Minnesota Department of Human Services Commissioner Lucinda Jesson has a lot on her plate these days from major reform of sex offender management and facilities to figuring out how to reduce injuries for employees who work with the state’s most dangerous and violent criminals.
When she sat down with Free Press writers and editors recently, she offered a few answers with no illusions about the challenges ahead. Still, she says the state and the department have been making progress on some of the state’s most costly and difficult problems.
With the state and taxpayers staring down a possible federal court order to release sex offenders or at least prove why they seem to be permanently incarcerated, Jesson had hoped the Legislature would have provided the solution through legislation that would have set rules for committing sex offenders, treating, and releasing them that would pass constitutional muster.
Some of that happened in a bipartisan Senate bill last year that stalled in the House. Still, Jesson can and did take actions as a commissioner to address parts of those problems. The sex offender system increased the speed and frequency at which sex offenders are evaluated.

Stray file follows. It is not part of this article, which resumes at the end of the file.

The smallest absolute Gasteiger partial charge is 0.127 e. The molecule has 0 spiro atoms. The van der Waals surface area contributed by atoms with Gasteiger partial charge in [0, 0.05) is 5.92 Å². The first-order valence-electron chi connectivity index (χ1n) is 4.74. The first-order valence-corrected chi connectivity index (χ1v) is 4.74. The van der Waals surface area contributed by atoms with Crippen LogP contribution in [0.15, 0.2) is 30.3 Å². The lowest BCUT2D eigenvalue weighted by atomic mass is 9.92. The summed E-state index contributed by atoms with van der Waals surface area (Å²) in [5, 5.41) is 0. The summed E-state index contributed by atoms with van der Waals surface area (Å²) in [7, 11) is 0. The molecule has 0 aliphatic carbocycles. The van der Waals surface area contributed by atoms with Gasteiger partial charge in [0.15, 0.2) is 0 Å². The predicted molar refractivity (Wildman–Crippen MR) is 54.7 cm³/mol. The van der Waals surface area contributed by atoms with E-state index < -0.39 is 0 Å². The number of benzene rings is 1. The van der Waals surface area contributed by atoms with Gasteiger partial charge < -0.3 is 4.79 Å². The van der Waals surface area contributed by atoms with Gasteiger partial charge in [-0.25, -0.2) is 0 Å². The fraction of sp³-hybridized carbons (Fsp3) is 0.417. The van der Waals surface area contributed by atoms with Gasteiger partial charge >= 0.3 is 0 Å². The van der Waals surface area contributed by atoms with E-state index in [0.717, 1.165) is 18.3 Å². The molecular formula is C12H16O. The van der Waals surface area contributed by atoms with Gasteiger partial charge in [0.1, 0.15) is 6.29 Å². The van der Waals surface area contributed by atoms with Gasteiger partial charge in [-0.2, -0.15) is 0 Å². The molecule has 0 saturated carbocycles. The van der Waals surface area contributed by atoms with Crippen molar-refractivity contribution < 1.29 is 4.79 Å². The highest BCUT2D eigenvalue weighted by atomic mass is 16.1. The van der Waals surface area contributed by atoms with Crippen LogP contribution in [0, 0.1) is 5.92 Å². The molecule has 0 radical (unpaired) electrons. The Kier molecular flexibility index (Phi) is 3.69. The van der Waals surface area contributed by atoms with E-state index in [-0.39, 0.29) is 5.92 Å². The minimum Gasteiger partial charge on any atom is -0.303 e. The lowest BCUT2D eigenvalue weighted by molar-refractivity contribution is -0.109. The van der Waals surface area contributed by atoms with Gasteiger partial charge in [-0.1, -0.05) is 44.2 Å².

Some of the sex offenders are elderly and sick and have very little mobility and Jesson says they could be put in less restrictive facilities with little risk to the public. She says some use walkers or wheelchairs or are at the end of cancer treatment. Some have IQs of 60. “They don’t need to be in a highly secure, expensive facility.” The department has proposed moving some of them to a facility it already operates in Cambridge.
The department also has just received responses for a request for proposals on setting up less restrictive yet secure community facilities. They’ve ask private providers which of the clients might be safely managed in other facilities.